KEβ4.6/pGEM, 12.5 ng Nicotine nA
pCMV-KEα3, 125 ng + 5 of 5 ACh, Nicotine, 200-500
and pCMV-KEβ4, 125 ng Cytisine nA
pCMV-KEα3, 125 ng + 6 of 6 ACh, Nicotine, 100-400
pCMV-KEβ4, 125 ng Cytisine nA
pCMV-KEα7.3, 125 ng  3 of 15 ACh ˜20 nA
pCMV-KEα7, 125 ng 11 of 11 ACh  20-250
nA
pCMV-KEα3, 12.5 ng + 2 of 9 ACh, <10 nA
pCMV-KEβ2, 12.5 ng Nicotine
pCMV-KEα3, 125 ng + 0 of 9 ACh,
pCMV-KEβ2, 125 ng Nicotine
pCMV-KEα3, 125 ng + 13 of 16 ACh (100 μM) ˜20 nA
Hβ2.1F, 125 ng ACh (300 μM) ˜80 nA

a. Oocytes Injected with α3 and/or β4 Transcripts

Oocytes that had been injected with 12.5 ng of the α3 transcript or 12.5 ng of the β4 transcript did not respond to application of up to 100 μM ACh, nicotine or cytisine. Thus, it appears that these subunits do not form functional homomeric nicotinic AChR channels. By contrast, oocytes injected with 12.5 or 125 ng of the α3 transcript and 12.5 ng or 125 ng of the β4 transcript exhibited detectable inward currents in response to ACh, nicotine, and cytisine at the tested concentrations (0.1 μM to 10 μM). Some differences in the kinetics of the responses to cytisine compared to nicotine and ACh were observed. The relative potency of the agonists appeared to be cytisine>ACh>nicotine, which differs from the results of similar studies of oocytes injected with transcripts of the rat nicotinic AChR α3 and β4 subunits (see, for example, Luetje et al. (1991) J. Neurosci. 11:837-845).

The responses to ACh and nicotine were reproducibly blocked by d-tubocurarine. For example, complete blockage of the response to ACh was observed in the presence of 100 μM d-tubocurarine. The inhibition appeared to be reversible. The responses to ACh, nicotine and cytisine were also at least partially blocked by 100 nM mecamylamine.

The current response of α34-injected oocytes to 10 μM ACh was also examined in terms of membrane voltage. In these experiments, voltage steps were applied to the cells in the presence of ACh. The graph of current vs. voltage appeared typical of responses observed for Na+, K+-permeable channels. For example, the zero current level (reversal potential) is less than −40 mV. The contribution of Ca++ flux to the total current can be ascertained by varying the calcium concentration in the external medium and taking multiple current measurements at different holding potentials around the reversal potential. Such studies indicate that the channel carrying the current generated in response to ACh treatment of α34-injected oocytes is permeable to Na+, K+ and Ca++.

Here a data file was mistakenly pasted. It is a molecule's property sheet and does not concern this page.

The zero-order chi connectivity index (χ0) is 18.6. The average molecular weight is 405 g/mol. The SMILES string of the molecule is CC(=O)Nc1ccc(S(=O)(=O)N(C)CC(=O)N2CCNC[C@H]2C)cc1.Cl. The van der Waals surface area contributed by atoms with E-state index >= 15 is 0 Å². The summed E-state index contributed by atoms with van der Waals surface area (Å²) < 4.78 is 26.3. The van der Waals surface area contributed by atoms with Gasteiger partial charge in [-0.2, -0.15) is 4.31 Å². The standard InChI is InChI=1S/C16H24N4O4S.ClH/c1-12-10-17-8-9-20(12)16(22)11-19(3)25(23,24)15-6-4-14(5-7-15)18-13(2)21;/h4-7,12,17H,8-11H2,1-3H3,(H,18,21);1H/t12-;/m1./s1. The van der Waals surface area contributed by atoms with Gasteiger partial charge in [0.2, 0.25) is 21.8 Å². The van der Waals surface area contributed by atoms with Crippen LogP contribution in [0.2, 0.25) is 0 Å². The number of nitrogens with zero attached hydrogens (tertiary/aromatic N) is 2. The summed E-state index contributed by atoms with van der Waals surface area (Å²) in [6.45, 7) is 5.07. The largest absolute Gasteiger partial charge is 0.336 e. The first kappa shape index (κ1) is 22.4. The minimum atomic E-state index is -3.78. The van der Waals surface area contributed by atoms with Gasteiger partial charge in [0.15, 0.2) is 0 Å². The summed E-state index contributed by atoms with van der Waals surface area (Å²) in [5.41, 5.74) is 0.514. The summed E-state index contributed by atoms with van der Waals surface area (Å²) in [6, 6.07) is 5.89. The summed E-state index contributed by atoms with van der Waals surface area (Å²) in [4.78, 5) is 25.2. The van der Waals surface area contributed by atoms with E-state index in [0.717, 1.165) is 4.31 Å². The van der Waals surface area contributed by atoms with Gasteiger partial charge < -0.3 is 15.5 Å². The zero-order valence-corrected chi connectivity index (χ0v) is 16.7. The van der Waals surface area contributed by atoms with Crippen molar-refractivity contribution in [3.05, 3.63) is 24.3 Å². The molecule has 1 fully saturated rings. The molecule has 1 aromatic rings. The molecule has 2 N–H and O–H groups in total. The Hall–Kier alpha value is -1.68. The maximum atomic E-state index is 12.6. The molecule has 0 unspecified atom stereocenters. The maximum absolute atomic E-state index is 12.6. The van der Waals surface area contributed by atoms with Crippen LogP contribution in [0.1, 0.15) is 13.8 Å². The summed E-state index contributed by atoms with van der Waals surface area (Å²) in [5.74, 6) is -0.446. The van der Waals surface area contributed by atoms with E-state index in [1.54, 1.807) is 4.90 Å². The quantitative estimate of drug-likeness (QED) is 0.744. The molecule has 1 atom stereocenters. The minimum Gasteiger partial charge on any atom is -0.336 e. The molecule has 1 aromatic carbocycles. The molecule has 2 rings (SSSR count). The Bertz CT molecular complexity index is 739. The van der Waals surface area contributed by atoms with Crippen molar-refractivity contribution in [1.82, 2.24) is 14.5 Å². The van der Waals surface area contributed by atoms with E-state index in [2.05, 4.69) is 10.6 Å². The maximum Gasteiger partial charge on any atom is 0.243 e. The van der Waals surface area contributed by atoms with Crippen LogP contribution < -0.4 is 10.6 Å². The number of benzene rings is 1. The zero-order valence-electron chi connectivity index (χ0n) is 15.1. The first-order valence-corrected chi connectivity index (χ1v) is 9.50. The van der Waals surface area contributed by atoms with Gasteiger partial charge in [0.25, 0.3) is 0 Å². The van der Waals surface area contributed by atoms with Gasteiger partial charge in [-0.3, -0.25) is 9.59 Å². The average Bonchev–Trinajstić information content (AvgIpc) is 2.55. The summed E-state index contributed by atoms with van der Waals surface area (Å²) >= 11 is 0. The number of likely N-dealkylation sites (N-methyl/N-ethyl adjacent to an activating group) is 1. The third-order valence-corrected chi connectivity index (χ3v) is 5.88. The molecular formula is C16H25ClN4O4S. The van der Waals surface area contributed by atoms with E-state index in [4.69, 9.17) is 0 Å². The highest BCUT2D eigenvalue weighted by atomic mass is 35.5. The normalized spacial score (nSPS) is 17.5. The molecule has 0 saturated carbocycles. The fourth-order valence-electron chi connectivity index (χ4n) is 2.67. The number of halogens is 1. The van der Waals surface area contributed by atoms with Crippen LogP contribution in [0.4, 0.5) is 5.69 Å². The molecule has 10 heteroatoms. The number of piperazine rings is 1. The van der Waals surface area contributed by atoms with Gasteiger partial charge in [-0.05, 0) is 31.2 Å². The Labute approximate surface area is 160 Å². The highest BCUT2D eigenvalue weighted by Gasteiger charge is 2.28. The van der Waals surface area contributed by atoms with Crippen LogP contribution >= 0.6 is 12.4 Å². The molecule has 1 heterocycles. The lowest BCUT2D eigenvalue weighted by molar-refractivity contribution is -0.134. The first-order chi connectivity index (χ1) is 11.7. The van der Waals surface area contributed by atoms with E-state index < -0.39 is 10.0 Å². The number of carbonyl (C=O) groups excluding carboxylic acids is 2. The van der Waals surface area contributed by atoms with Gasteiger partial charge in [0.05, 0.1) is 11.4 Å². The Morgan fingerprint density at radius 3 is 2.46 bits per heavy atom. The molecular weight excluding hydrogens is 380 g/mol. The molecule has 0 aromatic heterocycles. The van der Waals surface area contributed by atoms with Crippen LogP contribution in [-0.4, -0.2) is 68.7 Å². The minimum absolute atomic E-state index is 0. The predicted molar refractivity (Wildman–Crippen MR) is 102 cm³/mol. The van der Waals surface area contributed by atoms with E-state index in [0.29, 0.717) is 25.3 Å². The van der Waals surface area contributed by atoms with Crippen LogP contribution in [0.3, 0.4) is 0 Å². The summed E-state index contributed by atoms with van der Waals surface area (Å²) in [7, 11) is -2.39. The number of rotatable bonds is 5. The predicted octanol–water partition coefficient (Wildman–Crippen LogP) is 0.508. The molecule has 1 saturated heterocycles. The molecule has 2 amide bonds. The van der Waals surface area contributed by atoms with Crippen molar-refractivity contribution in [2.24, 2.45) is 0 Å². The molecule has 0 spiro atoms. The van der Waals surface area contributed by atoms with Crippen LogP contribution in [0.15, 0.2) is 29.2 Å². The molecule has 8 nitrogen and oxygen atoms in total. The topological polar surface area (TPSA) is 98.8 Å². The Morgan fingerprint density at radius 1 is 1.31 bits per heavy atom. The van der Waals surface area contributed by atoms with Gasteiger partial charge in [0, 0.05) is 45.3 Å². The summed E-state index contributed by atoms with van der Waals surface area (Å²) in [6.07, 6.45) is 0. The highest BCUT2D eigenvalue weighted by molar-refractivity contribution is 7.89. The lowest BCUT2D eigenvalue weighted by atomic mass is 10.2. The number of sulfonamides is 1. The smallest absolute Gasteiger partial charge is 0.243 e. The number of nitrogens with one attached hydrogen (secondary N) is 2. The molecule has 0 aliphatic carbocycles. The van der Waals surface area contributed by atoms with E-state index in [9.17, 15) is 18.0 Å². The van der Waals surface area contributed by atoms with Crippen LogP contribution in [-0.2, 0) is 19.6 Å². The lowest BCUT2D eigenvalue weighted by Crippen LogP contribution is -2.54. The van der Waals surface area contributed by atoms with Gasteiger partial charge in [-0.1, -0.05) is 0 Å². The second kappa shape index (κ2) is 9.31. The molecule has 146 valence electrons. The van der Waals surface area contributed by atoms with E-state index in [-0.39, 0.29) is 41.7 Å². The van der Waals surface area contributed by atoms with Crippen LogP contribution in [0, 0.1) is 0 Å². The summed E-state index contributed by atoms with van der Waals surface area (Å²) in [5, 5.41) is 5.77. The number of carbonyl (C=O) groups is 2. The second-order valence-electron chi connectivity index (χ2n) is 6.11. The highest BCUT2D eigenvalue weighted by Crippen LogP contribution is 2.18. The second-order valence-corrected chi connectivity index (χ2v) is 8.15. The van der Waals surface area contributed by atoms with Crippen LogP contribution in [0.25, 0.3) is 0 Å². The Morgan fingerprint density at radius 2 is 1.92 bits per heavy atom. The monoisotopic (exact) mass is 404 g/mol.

b. Oocytes injected with α7 subunit transcripts

As described in Example 1, two constructs were prepared for use in expressing the human neuronal nicotinic AChR α7 subunit. Plasmid pCMV-KEα7.3 contains the α7 subunit coding sequence with 72 nucleotides of 5′ untranslated sequence upstream of the translation initiation codon. Plasmid pCMV-KEα7 contains the α7 subunit coding sequence devoid of any 5′ untranslated sequence and further contains a consensus ribosome binding site immediately upstream of the coding sequence.

Oocytes injected with 125 ng of α7 transcript synthesized from pCMV-KEα7 displayed inward currents in response to 10 or 100 μM ACh. This response was blocked by 100 μM d-tubocurarine.

Oocytes injected with 125 ng of α7 transcript synthesized from pCMV-KEα7.3 exhibited ACh-induced currents that were substantially weaker than those of oocytes injected with α7 transcript synthesized from pCMV-KEα7. These results indicate that human neuronal nicotinic AChR α7 subunit transcripts generated from α7 subunit DNA containing a ribosome binding site in place of 5′ untranslated sequence may be preferable for expression of the α7 receptor in oocytes.

c. Oocytes injected with α3 and β2 subunit transcripts

As described in Example 1, two constructs were prepared for use in expressing the human neuronal nicotinic AChR β2 subunit. Plasmid Hβ2.1F contains the β2 subunit coding sequence with 266 nucleotides of 5′ untranslated sequence upstream of the translation initiation codon. Plasmid pCMV-KEβ2 contains the β2 subunit coding sequence and only 5 nucleotides of 5′ untranslated sequence upstream of the translation initiation codon.

Oocytes injected with transcripts of pCMV-KEα3 and pCMV-KEβ2 displayed no current in response to nicotinic AChR agonists. In contrast, oocytes injected with transcripts of pCMV-KEα3 and Hβ2.1F displayed ˜20 nA inward currents in response to 100 μM ACh and ˜80 nA inward currents in response to 300 μM ACh. The current response was blocked by 100 μM d-tubocurarine. These results indicate that human neuronal nicotinic AChR β2 subunit transcripts generated from β2 subunit DNA containing 5′ untranslated sequence may be preferable to transcripts generated from β2 DNA containing only a small portion of 5′ untranslated sequence for expression of the α3β2 receptors in oocytes.